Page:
Mourning Dartmouth’s Jim Wright
Some days ago, we shared the very sad news that Dartmouth College President Emeritus James Wright, a former Marine and one of the nation’s fiercest advocates for veterans in higher education, died at his home in Hanover, New Hampshire, not far from the College on the Hill he once led as the sixteenth president in the Wheelock succession. Since President Wright’s death, we’ve highlighted but a few examples of the remarkable contributions this kind man made to our world, including: (1) recommitting Dartmouth to its founding mission of educating Native Americans by launching the Native American Studies program during his tenure; (2) significantly expanding access to Dartmouth for low-income students and underrepresented minorities; and (3) fiercely advocating for America’s brave veterans of Iraq and Afghanistan by helping pen, and lobby for its passage, the Post-9/11 G.I. Bill as well as the Yellow Ribbon Program, to subsidize the full cost of a college education for our troops.
But before President Wright led an Ivy League institution, he was a teacher of history with a specialty in the American West. Today, we thought we’d share with our readers a tribute that one of his former history students, Jake Tapper, offered to him at the close of his CNN program. As Tapper said, which you can view below, “Professor Wright became my history professor in March 1988 and he never stopped being my professor. The class was, if memory serves, ‘History 2: History of the American West,’ and it was a joy. It set me on a course to become a history major and history became a lifelong passion. And Professor Wright, President Wright, Jim, was along with me the whole time, guiding me, encouraging me, sending me cheers, compliments, articles he’s written, books. Wright was a Marine veteran. He was a lover of students and teachers and democracy and his family and Dartmouth College. He was an intellect and never an elitist. He was a friend to us all. He taught me history. He taught me reverence for service. He taught me empathy for veterans and their wounds. He taught me friendship and he taught me fellowship and I will miss him deeply.”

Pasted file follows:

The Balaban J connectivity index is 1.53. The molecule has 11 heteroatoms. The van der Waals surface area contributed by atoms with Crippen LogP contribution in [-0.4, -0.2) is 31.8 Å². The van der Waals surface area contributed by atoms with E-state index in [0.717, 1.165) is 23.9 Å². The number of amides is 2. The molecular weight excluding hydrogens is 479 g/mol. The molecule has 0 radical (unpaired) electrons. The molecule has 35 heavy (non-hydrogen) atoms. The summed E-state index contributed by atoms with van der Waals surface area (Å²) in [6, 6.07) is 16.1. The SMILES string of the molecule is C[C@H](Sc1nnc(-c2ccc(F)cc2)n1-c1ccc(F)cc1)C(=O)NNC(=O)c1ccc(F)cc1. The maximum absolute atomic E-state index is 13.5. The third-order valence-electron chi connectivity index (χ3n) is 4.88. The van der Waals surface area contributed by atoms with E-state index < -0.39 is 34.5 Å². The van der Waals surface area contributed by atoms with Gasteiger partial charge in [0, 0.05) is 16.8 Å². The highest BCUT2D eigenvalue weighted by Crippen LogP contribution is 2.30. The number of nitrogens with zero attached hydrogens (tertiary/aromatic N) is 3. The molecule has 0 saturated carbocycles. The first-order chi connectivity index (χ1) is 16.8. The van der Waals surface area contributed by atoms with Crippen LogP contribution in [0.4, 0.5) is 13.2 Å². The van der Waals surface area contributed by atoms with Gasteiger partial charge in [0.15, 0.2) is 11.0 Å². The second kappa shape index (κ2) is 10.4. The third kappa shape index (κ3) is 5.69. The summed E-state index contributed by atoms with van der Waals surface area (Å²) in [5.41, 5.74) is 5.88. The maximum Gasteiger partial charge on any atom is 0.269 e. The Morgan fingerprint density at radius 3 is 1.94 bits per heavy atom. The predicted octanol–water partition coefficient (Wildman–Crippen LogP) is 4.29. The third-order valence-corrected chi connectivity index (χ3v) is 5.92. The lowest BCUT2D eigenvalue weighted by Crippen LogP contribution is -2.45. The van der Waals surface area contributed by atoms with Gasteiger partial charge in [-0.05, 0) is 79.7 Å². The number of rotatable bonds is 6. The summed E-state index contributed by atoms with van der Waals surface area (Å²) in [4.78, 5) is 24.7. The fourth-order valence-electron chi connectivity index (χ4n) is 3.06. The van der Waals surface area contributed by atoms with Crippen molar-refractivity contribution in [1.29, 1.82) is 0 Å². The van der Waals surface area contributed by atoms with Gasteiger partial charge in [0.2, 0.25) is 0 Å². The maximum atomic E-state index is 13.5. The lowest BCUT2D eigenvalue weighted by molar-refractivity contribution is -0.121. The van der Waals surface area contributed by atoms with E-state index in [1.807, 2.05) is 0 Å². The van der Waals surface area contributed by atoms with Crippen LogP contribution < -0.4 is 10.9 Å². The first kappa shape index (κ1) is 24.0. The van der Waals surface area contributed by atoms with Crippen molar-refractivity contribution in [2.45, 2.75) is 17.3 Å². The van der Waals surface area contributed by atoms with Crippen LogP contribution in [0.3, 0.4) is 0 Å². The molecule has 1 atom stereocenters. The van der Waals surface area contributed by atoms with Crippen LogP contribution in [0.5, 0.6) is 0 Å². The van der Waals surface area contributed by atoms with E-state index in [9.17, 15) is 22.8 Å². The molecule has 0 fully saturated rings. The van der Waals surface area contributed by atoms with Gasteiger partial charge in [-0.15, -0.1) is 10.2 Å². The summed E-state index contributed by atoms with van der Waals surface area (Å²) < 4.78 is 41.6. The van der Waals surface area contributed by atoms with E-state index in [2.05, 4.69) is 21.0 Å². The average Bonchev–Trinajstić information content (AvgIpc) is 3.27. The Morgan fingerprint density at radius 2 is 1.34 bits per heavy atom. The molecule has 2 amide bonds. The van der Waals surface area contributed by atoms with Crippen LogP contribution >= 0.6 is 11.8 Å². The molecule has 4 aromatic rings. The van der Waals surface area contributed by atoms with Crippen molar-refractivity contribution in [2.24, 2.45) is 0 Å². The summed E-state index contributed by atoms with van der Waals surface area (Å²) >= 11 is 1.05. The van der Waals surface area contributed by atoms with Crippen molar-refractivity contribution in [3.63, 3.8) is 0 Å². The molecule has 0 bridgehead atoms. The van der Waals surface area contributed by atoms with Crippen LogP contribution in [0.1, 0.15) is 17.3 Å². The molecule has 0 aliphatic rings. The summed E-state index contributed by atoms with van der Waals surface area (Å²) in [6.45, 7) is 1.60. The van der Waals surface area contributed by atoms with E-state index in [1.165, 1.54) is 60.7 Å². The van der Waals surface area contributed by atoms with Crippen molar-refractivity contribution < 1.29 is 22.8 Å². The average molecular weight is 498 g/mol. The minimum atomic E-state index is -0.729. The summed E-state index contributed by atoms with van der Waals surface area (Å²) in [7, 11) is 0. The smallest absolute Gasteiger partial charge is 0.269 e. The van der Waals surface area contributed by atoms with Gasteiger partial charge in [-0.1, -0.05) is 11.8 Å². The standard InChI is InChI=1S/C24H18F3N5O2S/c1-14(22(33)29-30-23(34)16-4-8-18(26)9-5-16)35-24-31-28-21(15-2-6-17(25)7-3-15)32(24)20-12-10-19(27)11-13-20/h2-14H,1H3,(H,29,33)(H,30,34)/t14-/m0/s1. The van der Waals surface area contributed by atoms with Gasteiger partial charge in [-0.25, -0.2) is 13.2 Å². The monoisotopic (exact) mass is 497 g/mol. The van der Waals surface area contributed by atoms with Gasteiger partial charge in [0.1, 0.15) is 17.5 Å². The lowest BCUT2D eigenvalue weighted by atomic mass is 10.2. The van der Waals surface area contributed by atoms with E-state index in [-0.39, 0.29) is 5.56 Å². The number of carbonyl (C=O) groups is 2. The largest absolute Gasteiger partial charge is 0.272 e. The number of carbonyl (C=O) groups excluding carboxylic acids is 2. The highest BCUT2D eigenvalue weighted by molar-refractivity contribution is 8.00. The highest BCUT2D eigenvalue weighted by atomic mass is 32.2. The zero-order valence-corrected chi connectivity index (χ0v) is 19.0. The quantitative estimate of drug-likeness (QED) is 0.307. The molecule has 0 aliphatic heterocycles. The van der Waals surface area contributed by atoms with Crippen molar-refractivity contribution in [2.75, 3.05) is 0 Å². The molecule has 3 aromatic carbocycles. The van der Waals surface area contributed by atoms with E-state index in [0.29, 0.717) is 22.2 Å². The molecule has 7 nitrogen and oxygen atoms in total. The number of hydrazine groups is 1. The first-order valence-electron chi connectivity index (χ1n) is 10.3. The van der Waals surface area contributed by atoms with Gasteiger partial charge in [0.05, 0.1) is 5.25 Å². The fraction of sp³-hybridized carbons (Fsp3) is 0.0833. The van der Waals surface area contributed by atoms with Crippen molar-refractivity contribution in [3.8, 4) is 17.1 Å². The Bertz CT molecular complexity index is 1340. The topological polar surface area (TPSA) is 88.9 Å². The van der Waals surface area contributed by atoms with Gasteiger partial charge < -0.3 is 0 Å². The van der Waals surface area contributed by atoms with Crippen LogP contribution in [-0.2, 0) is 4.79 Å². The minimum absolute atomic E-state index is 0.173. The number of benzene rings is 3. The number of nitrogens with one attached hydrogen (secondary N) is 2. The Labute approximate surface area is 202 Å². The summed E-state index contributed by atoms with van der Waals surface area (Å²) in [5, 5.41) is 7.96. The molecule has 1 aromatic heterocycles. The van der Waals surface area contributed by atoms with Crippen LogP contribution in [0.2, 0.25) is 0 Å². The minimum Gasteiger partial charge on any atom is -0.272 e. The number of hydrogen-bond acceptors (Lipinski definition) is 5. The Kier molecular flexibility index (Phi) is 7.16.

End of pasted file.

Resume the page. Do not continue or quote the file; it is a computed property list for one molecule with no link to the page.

We thought we’d also share our own President Wright story today as he led the College on the Hill during our college years. When Brian’s then-boyfriend, the All-American men’s lacrosse goalie who led Dartmouth to its first Ivy League title in the sport (and became the first goalie to score a goal in an NCAA Tournament game in decades, later even becoming the first openly gay male professional team sport athlete when he was drafted by the Boston Cannons), came out publicly on ESPN and was dubbed “the most accomplished male team-sport athlete in North America to be openly gay during his playing career,” President Wright sent the sweetest note to Andrew. President Wright let Andrew know that he was very special and that he had made his college very proud. His words moved us greatly and made us care deeply for President Wright and his family.
Jim Wright ended every convocation speech, a ceremony at the start of each Dartmouth academic year, with the words, “We have work to do, you and I — and it is time for us to begin.” Reflecting on his words, Dartmouth’s current President Philip J. Hanlon wrote, “Jim Wright’s work continues as a legacy here at Dartmouth and beyond. And our work to live up to that legacy has just begun.” We’d like to share one additional quote uttered by Jim Wright, in his beautifully sonorous voice, at our commencement: “You are ever a part of Dartmouth undying, as Dartmouth is forever a part of you.” James Wright is ever a part of Dartmouth undying, as Dartmouth is forever a part of him.
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